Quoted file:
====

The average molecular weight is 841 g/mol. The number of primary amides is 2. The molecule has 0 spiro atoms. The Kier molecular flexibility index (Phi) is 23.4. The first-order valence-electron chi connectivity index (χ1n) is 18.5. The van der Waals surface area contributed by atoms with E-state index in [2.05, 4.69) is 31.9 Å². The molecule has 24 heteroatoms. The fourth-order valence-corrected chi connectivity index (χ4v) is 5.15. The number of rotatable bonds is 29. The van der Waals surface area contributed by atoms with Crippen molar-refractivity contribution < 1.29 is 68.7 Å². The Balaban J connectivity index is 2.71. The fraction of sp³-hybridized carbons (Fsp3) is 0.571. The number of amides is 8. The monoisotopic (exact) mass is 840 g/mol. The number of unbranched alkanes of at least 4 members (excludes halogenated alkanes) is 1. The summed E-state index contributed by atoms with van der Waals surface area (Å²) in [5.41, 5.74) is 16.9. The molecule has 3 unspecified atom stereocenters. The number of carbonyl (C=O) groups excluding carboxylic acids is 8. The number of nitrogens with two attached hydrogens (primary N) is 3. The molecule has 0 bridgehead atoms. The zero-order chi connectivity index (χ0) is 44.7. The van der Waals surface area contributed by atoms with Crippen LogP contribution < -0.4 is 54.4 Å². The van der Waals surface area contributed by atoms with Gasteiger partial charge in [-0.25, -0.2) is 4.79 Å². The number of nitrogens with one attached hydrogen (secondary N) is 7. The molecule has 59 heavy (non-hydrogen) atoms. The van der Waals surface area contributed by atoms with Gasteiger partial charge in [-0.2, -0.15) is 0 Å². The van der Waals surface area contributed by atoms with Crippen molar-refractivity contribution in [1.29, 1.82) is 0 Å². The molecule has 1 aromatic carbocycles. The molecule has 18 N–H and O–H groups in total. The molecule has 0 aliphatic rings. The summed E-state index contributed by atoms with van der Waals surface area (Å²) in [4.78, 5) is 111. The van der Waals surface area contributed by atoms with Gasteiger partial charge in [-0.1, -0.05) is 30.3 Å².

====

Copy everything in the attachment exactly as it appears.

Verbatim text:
The average molecular weight is 841 g/mol. The number of primary amides is 2. The molecule has 0 spiro atoms. The Kier molecular flexibility index (Phi) is 23.4. The first-order valence-electron chi connectivity index (χ1n) is 18.5. The van der Waals surface area contributed by atoms with E-state index in [2.05, 4.69) is 31.9 Å². The molecule has 24 heteroatoms. The fourth-order valence-corrected chi connectivity index (χ4v) is 5.15. The number of rotatable bonds is 29. The van der Waals surface area contributed by atoms with Crippen molar-refractivity contribution < 1.29 is 68.7 Å². The Balaban J connectivity index is 2.71. The fraction of sp³-hybridized carbons (Fsp3) is 0.571. The number of amides is 8. The monoisotopic (exact) mass is 840 g/mol. The number of unbranched alkanes of at least 4 members (excludes halogenated alkanes) is 1. The summed E-state index contributed by atoms with van der Waals surface area (Å²) in [5.41, 5.74) is 16.9. The molecule has 3 unspecified atom stereocenters. The number of carbonyl (C=O) groups excluding carboxylic acids is 8. The number of nitrogens with two attached hydrogens (primary N) is 3. The molecule has 0 bridgehead atoms. The zero-order chi connectivity index (χ0) is 44.7. The van der Waals surface area contributed by atoms with Crippen LogP contribution < -0.4 is 54.4 Å². The van der Waals surface area contributed by atoms with Gasteiger partial charge in [-0.25, -0.2) is 4.79 Å². The number of nitrogens with one attached hydrogen (secondary N) is 7. The molecule has 59 heavy (non-hydrogen) atoms. The van der Waals surface area contributed by atoms with Gasteiger partial charge in [-0.2, -0.15) is 0 Å². The van der Waals surface area contributed by atoms with Crippen molar-refractivity contribution in [1.29, 1.82) is 0 Å². The molecule has 1 aromatic carbocycles. The molecule has 18 N–H and O–H groups in total. The molecule has 0 aliphatic rings. The summed E-state index contributed by atoms with van der Waals surface area (Å²) in [4.78, 5) is 111. The van der Waals surface area contributed by atoms with Gasteiger partial charge in [-0.1, -0.05) is 30.3 Å².